shows a typical diagram for a 40-foot by 100-foot rigid-frame building.
Having determined the construction schedule on the precedence network, you must now transfer that information to a bar chart. You can manually draw the bar chart, or you can generate the bar chart on the Seabee Construction Management (CBCM) computer program. All of the "construction activities" are listed down the left-hand column of the bar chart. Refer to the Seabee Crewleader's Handbook for a computer generated Level III bar chart. A time scale is at the top of the page. The time scale goes from the first workday of the project to the last workday. The start date, the finish date, and the duration of each construction activity are shown on the bar chart. The double horizontal dash lines represent critical construction activity durations. The single dash lines represent noncritical activity durations. Free floats are shown as dots behind each noncritical activity. For activities with no free float, you have to look at the activity that they are sharing floats with to find the total float.
Resource leveling involves matching the construction activities scheduled to the crew size available. You want the entire crew to be gainfully employed every day. You also want to keep up with the scheduled work and not fall behind. To perform resource leveling, you need a known crew size, a time-scaled schedule, and a histogram. The histogram shows how many people in each rating are required on a daily basis to complete the tasks scheduled. You can create these documents by hand or computer. The numbers give the required resources needed to complete the critical activities scheduled for each day. These activities cannot be moved without delaying the project!
The primary task in resource leveling is to schedule the noncritical work as you have people to do the work. You have resource leveled this project for a small detachment scenario. Here the prime/sub arrangement is not practical and extensive cross-rate use of personnel is common. Some minor adjustments on crew sizes and durations maybe required to ensure the full use of the assigned crew. Once all the activities are scheduled, you can input the noncritical resources and delayed start dates (using lags) and create a new bar chart. You can create this new bar chart with the computer or manually.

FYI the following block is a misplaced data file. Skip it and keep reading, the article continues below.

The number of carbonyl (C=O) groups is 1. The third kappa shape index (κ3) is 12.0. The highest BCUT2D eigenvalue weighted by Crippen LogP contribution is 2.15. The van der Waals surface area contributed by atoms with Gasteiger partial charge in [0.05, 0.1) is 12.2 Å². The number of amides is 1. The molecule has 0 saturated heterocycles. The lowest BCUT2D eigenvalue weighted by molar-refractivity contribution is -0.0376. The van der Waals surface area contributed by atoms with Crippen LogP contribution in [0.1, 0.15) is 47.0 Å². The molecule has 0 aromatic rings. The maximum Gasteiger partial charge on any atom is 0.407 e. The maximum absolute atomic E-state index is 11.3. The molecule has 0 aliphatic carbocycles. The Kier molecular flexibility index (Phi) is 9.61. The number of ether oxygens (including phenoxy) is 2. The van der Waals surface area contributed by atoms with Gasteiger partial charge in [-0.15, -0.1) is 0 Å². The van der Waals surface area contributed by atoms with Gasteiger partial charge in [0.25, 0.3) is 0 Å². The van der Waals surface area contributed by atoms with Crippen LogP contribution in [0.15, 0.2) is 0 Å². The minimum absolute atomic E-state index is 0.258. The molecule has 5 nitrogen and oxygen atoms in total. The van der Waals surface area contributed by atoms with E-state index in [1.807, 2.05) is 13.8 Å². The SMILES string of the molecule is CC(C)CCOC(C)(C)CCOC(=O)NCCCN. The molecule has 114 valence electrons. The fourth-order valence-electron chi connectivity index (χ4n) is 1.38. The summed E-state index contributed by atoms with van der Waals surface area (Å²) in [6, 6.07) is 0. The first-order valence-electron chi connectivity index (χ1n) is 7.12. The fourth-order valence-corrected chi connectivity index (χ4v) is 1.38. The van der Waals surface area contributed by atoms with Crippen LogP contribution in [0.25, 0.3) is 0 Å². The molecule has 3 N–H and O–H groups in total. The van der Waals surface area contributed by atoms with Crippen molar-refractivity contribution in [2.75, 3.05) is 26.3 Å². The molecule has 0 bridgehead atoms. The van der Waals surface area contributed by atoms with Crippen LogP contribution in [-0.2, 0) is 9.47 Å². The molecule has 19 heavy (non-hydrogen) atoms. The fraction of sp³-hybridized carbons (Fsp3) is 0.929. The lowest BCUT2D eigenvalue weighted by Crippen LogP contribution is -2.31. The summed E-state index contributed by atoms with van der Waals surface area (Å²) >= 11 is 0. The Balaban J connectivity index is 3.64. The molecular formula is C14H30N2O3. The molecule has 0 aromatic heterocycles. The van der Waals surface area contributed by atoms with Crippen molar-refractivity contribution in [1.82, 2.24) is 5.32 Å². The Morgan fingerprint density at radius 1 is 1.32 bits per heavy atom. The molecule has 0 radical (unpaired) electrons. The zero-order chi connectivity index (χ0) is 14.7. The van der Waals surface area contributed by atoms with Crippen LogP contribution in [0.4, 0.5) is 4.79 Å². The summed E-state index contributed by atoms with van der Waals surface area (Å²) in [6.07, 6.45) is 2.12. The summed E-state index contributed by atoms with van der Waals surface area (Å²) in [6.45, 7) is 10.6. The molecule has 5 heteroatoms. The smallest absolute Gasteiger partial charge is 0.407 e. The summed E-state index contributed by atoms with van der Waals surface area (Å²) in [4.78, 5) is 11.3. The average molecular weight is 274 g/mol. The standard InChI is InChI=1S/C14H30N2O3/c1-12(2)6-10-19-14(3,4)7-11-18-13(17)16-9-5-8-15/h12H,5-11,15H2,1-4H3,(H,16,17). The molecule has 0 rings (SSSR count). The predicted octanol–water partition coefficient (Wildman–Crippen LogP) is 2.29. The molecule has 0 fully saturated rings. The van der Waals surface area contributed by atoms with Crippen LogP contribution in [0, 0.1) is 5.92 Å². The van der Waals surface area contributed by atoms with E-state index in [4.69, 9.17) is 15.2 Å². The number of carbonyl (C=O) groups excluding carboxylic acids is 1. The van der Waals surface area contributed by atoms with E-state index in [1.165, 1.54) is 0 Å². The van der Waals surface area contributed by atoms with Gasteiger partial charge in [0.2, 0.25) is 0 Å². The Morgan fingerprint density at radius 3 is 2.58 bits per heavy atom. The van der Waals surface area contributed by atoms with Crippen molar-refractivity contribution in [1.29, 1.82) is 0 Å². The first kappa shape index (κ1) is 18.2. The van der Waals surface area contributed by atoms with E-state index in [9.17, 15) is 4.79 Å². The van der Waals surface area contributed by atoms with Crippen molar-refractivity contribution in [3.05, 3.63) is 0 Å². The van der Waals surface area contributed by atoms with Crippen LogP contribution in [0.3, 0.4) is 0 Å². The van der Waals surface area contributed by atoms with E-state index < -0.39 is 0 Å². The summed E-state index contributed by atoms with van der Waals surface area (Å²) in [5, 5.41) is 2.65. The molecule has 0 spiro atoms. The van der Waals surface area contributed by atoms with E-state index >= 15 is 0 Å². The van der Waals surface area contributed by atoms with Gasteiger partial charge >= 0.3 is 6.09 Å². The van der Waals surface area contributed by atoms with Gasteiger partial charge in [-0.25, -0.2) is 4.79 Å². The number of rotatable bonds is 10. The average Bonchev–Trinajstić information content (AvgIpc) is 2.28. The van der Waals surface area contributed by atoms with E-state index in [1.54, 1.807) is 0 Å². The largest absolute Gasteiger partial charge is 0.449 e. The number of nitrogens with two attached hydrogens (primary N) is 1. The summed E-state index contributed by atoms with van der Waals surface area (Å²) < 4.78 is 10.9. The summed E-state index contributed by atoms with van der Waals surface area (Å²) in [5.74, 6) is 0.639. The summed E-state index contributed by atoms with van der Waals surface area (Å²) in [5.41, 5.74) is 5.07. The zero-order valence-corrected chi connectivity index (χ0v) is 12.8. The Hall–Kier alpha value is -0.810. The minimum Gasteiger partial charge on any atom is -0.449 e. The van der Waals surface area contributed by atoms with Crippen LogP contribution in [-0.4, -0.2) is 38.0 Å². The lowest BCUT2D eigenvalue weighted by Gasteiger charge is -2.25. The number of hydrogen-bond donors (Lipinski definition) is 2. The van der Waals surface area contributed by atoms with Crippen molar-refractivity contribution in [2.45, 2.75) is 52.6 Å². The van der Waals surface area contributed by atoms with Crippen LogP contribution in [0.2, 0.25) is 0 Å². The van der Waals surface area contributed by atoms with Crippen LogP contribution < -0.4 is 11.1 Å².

You make a Level II bar chart from the information gained from the Level III. Figure 2-33 is a Level II bar chart with master activities listed in a column on the left and the weeks of the entire deployment across the top. The date used is always the Monday of that week. Next to each master activity is the man-day estimate for that master activity. The next column is the weighted percent, which is the master activity man-day estimate divided by the total project man-day estimate expressed as a percent (multiplied by 100). If you look at the Level II bar chart, you will see that master activity 03 has 140 man-days scheduled during the weeks beginning with 19 May through the week of 28 July. Figure 2-33 has a horizontal bar connecting the weeks of 19 May and running to the end of week of 28 July for master activity 03 (concrete construction). The scheduled man-days for activity 03 are printed above the bar.
Once you have all the bars signifying master activity durations and the man-days scheduled on the bar chart, total the man-days scheduled for each 2-week period at the bottom of each column. The cumulative man-days scheduled is equal to the man-days scheduled for each 2-week period added to all previous man-days scheduled. The percent complete scheduled (plot) is equal to the cumulative man-days scheduled divided by the total project man-days. You then draw the scheduled progress curve by plotting the percent complete scheduled at the end of each 2-week period plotted against the percentage scale on the right of the Level II bar chart.
Engineered Performance Standards (EPS) is one of many sources of facilities maintenance and repair standards. Developed by the Department of Defense, it is the only source of facilities maintenance and repair standards used by DoD personnel.
In the early 1950s, the Department of Defense (DoD) became concerned about managing real property maintenance activities. All the services faced a growing problem of maintaining an ever- increasing inventory of facilities (many of which were World WarContinue Reading